To those who are using Jekyll for blogging on their websites: this post is about how I created a specific blog feed in mine. Indeed sometimes, you may want to subscribe to a blog aggregator that only accepts a given subject, and still be able to blog about other subjects.

I found Jekyll to be helpful for adding numerous features on my website from scratch. Among those features, I created this blog , which used to be a monolithic HTML page. Of course, if you’re not into programming, there are many commercial drag-and-drop alternatives out there.

Liquid is the programming language used for our purpose, in combination with xml. Liquid looks and feels like Ruby, a programming language that I love, and a concise documentation of this dialect can be found online.

The first step is to create blog categories in each post available in _posts/ that you’d want to be categorized. For the post you’re reading now, it’s category Misc.


If there are more than one categories for a given post, it would be instead something as:

categories: [cat1, cat2]

Then in your blog’s configuration file _config.yml, you’ll need to declare that links to each post contain information about their categories too:


Having added categories in posts and modified the configuration file, now create a file feed_cat.xml in website’s root, where cat is the category of interest for the aggregator. In my case, I created feed_R.xml manually, with the following content excerpt:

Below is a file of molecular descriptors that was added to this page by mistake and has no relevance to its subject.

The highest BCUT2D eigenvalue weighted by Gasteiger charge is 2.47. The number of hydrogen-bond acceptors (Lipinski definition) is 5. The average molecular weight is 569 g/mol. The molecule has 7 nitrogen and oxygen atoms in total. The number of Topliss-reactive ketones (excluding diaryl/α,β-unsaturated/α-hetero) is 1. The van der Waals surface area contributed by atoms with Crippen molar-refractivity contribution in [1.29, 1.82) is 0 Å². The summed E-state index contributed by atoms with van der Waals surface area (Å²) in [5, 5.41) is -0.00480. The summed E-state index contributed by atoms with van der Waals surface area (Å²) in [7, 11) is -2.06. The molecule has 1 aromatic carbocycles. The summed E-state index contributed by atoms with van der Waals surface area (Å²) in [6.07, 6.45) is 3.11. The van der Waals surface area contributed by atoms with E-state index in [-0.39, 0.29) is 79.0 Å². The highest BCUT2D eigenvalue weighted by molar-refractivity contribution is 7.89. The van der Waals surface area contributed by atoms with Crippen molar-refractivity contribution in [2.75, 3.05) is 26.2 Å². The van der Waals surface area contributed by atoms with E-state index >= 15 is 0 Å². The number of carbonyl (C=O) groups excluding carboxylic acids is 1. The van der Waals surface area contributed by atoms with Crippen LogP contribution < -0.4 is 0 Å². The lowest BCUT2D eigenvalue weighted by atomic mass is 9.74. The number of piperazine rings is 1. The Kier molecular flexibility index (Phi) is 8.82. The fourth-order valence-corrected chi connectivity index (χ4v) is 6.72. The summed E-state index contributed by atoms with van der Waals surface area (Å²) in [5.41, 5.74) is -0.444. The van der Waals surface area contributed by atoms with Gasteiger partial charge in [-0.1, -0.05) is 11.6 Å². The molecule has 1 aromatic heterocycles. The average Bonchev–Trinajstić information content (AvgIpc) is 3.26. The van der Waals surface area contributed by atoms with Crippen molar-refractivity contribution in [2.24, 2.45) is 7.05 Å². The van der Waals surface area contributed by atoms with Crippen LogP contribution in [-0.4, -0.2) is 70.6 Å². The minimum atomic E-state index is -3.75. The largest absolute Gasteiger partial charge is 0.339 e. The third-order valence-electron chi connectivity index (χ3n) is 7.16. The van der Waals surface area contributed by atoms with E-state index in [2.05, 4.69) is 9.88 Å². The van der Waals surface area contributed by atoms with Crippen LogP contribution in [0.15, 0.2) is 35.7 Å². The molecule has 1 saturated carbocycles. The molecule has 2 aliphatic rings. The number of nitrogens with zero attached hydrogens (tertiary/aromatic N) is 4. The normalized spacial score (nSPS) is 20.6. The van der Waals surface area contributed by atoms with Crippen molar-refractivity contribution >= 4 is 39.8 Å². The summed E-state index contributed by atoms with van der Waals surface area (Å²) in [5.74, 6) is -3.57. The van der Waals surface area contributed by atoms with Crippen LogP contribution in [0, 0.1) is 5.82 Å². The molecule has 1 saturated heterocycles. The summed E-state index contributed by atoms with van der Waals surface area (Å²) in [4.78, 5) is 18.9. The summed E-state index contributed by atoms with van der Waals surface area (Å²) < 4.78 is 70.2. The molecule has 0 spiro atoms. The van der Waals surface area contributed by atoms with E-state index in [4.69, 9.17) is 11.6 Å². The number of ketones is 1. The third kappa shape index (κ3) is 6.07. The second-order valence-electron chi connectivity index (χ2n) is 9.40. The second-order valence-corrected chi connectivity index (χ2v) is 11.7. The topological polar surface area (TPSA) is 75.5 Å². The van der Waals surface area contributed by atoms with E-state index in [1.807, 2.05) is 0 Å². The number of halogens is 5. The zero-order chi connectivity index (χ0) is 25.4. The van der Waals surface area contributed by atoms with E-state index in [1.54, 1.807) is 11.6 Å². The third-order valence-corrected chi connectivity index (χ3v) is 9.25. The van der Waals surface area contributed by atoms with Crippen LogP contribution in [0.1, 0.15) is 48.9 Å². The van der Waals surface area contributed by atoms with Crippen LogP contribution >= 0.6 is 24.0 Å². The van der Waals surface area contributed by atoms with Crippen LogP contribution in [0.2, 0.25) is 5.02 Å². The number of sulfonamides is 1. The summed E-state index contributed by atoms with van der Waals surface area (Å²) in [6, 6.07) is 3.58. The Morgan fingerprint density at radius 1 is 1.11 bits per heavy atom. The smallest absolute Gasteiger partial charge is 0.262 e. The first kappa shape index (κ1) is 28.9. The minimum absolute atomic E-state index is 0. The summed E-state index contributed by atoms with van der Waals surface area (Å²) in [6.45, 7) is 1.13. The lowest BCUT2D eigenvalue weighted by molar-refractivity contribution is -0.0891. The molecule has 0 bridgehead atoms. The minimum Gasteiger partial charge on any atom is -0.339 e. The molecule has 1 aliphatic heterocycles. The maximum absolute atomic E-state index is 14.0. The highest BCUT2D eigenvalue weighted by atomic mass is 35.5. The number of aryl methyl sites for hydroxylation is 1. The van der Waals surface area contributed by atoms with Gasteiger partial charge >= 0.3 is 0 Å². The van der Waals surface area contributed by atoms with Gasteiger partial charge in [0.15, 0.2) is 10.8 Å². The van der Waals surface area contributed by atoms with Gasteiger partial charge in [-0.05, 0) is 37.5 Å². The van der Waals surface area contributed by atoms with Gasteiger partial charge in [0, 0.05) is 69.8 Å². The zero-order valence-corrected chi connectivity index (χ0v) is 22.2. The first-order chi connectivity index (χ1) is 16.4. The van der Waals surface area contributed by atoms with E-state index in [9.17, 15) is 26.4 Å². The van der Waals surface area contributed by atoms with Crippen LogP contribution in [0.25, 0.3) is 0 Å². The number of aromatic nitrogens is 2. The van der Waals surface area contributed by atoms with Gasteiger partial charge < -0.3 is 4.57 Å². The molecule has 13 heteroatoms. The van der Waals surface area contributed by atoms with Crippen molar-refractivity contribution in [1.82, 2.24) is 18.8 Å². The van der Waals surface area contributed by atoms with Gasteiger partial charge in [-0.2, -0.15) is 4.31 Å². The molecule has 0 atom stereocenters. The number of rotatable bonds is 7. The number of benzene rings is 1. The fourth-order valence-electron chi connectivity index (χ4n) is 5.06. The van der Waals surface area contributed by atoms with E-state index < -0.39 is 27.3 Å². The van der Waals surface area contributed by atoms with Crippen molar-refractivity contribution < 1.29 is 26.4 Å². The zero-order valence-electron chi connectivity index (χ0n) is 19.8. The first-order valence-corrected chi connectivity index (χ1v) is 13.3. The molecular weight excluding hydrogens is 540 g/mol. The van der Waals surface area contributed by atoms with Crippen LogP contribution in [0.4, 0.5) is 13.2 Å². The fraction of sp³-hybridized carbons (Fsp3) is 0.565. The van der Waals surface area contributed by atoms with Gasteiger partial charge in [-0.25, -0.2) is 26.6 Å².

In the source file feed_R.xml, <xml> tags indicates that it’s a .xml file, with english characters encoding. Our feed is delimited by <feed> tags, and each post content by <entry> tags. In the file’s body, I loop through all the categories available on my website, filter on category “R”, and fetch blog posts available in this category – limited to 5 posts fetched. I stop looping on categories as soon as the category of interest is found and its 5 most recent posts are fetched.

For more details into what each instruction in feed_R.xml does, you can refer to Liquid docs and xml tutorial. And if there’s any other way of doing what we just did, I’d be happy to hear about it. Once feed_cat.xml’s been created in website’s root, you should verify your feed’s syntax with this online tool – otherwise, it may not work:

If everything in the syntax is fine, you should get a message like the one below:


You can now submit feed_cat.xml to the aggregator interested in cat.